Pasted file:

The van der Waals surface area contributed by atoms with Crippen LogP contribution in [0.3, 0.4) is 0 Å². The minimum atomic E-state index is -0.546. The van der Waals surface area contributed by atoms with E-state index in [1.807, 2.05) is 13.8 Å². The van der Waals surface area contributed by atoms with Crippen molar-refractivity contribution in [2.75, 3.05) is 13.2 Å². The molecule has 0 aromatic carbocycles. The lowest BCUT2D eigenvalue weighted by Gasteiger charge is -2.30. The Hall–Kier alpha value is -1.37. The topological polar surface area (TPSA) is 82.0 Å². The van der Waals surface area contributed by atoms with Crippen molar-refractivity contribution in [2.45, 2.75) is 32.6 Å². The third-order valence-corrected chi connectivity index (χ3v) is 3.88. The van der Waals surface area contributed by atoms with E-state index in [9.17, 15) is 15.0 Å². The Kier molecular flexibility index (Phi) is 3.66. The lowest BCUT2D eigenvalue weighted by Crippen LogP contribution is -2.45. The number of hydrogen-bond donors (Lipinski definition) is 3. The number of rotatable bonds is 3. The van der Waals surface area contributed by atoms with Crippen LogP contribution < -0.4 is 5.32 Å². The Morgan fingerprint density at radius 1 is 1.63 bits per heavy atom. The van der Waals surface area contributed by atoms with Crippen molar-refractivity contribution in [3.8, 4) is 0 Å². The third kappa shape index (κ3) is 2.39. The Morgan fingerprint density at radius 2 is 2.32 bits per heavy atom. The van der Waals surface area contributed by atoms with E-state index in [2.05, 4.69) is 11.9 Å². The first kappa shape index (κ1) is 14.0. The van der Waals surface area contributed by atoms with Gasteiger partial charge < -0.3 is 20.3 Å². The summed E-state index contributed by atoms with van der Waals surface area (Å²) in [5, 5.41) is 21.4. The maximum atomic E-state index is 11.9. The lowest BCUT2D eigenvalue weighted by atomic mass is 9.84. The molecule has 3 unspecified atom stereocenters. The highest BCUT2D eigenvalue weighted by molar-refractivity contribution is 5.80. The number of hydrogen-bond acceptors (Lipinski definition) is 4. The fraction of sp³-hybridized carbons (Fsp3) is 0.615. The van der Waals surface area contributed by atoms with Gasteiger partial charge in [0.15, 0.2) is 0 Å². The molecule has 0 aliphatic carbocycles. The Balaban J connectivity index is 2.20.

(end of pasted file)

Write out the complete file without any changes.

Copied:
The van der Waals surface area contributed by atoms with Crippen LogP contribution in [0.3, 0.4) is 0 Å². The minimum atomic E-state index is -0.546. The van der Waals surface area contributed by atoms with E-state index in [1.807, 2.05) is 13.8 Å². The van der Waals surface area contributed by atoms with Crippen molar-refractivity contribution in [2.75, 3.05) is 13.2 Å². The molecule has 0 aromatic carbocycles. The lowest BCUT2D eigenvalue weighted by Gasteiger charge is -2.30. The Hall–Kier alpha value is -1.37. The topological polar surface area (TPSA) is 82.0 Å². The van der Waals surface area contributed by atoms with Crippen molar-refractivity contribution in [2.45, 2.75) is 32.6 Å². The third-order valence-corrected chi connectivity index (χ3v) is 3.88. The van der Waals surface area contributed by atoms with E-state index in [9.17, 15) is 15.0 Å². The Kier molecular flexibility index (Phi) is 3.66. The lowest BCUT2D eigenvalue weighted by Crippen LogP contribution is -2.45. The number of hydrogen-bond donors (Lipinski definition) is 3. The number of rotatable bonds is 3. The van der Waals surface area contributed by atoms with Crippen LogP contribution < -0.4 is 5.32 Å². The Morgan fingerprint density at radius 1 is 1.63 bits per heavy atom. The van der Waals surface area contributed by atoms with Crippen molar-refractivity contribution in [3.8, 4) is 0 Å². The third kappa shape index (κ3) is 2.39. The Morgan fingerprint density at radius 2 is 2.32 bits per heavy atom. The van der Waals surface area contributed by atoms with E-state index in [2.05, 4.69) is 11.9 Å². The first kappa shape index (κ1) is 14.0. The van der Waals surface area contributed by atoms with Gasteiger partial charge < -0.3 is 20.3 Å². The summed E-state index contributed by atoms with van der Waals surface area (Å²) in [5, 5.41) is 21.4. The maximum atomic E-state index is 11.9. The lowest BCUT2D eigenvalue weighted by atomic mass is 9.84. The molecule has 3 unspecified atom stereocenters. The highest BCUT2D eigenvalue weighted by molar-refractivity contribution is 5.80. The number of hydrogen-bond acceptors (Lipinski definition) is 4. The fraction of sp³-hybridized carbons (Fsp3) is 0.615. The van der Waals surface area contributed by atoms with Gasteiger partial charge in [0.15, 0.2) is 0 Å². The molecule has 0 aliphatic carbocycles. The Balaban J connectivity index is 2.20.